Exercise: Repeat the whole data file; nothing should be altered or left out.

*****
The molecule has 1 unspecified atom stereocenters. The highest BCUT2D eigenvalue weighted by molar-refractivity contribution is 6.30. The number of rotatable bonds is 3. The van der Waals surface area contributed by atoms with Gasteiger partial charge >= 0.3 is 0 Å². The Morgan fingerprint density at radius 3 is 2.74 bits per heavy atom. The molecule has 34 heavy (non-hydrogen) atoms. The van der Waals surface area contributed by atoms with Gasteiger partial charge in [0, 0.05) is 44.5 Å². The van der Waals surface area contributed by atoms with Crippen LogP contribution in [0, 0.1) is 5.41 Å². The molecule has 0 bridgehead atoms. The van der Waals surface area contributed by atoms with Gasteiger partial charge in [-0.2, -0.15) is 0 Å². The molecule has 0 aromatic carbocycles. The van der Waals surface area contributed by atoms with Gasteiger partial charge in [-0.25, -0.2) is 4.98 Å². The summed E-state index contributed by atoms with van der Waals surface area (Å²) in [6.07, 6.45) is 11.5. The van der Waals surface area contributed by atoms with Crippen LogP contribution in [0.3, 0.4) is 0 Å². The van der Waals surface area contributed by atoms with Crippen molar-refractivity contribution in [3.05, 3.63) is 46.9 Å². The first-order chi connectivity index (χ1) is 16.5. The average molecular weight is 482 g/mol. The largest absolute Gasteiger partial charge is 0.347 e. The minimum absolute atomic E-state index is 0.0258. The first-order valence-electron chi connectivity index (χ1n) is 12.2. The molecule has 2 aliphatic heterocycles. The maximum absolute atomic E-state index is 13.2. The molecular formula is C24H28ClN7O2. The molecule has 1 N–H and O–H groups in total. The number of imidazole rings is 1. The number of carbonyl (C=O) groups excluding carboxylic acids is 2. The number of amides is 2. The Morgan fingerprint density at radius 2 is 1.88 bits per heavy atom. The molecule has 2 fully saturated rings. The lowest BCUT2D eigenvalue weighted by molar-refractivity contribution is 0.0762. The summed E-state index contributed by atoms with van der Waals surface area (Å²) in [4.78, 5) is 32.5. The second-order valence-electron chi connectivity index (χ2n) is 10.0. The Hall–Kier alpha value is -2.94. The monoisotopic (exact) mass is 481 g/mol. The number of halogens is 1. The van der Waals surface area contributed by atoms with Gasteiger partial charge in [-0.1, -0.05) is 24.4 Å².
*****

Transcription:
The molecule has 1 unspecified atom stereocenters. The highest BCUT2D eigenvalue weighted by molar-refractivity contribution is 6.30. The number of rotatable bonds is 3. The van der Waals surface area contributed by atoms with Gasteiger partial charge >= 0.3 is 0 Å². The Morgan fingerprint density at radius 3 is 2.74 bits per heavy atom. The molecule has 34 heavy (non-hydrogen) atoms. The van der Waals surface area contributed by atoms with Gasteiger partial charge in [0, 0.05) is 44.5 Å². The van der Waals surface area contributed by atoms with Crippen LogP contribution in [0, 0.1) is 5.41 Å². The molecule has 0 bridgehead atoms. The van der Waals surface area contributed by atoms with Gasteiger partial charge in [-0.2, -0.15) is 0 Å². The molecule has 0 aromatic carbocycles. The van der Waals surface area contributed by atoms with Gasteiger partial charge in [-0.25, -0.2) is 4.98 Å². The summed E-state index contributed by atoms with van der Waals surface area (Å²) in [6.07, 6.45) is 11.5. The van der Waals surface area contributed by atoms with Crippen LogP contribution in [0.3, 0.4) is 0 Å². The van der Waals surface area contributed by atoms with Crippen molar-refractivity contribution in [3.05, 3.63) is 46.9 Å². The first-order chi connectivity index (χ1) is 16.5. The average molecular weight is 482 g/mol. The largest absolute Gasteiger partial charge is 0.347 e. The minimum absolute atomic E-state index is 0.0258. The first-order valence-electron chi connectivity index (χ1n) is 12.2. The molecule has 2 aliphatic heterocycles. The maximum absolute atomic E-state index is 13.2. The molecular formula is C24H28ClN7O2. The molecule has 1 N–H and O–H groups in total. The number of imidazole rings is 1. The number of carbonyl (C=O) groups excluding carboxylic acids is 2. The number of amides is 2. The Morgan fingerprint density at radius 2 is 1.88 bits per heavy atom. The molecule has 2 fully saturated rings. The lowest BCUT2D eigenvalue weighted by molar-refractivity contribution is 0.0762. The summed E-state index contributed by atoms with van der Waals surface area (Å²) in [4.78, 5) is 32.5. The second-order valence-electron chi connectivity index (χ2n) is 10.0. The Hall–Kier alpha value is -2.94. The monoisotopic (exact) mass is 481 g/mol. The number of halogens is 1. The van der Waals surface area contributed by atoms with Gasteiger partial charge in [-0.1, -0.05) is 24.4 Å².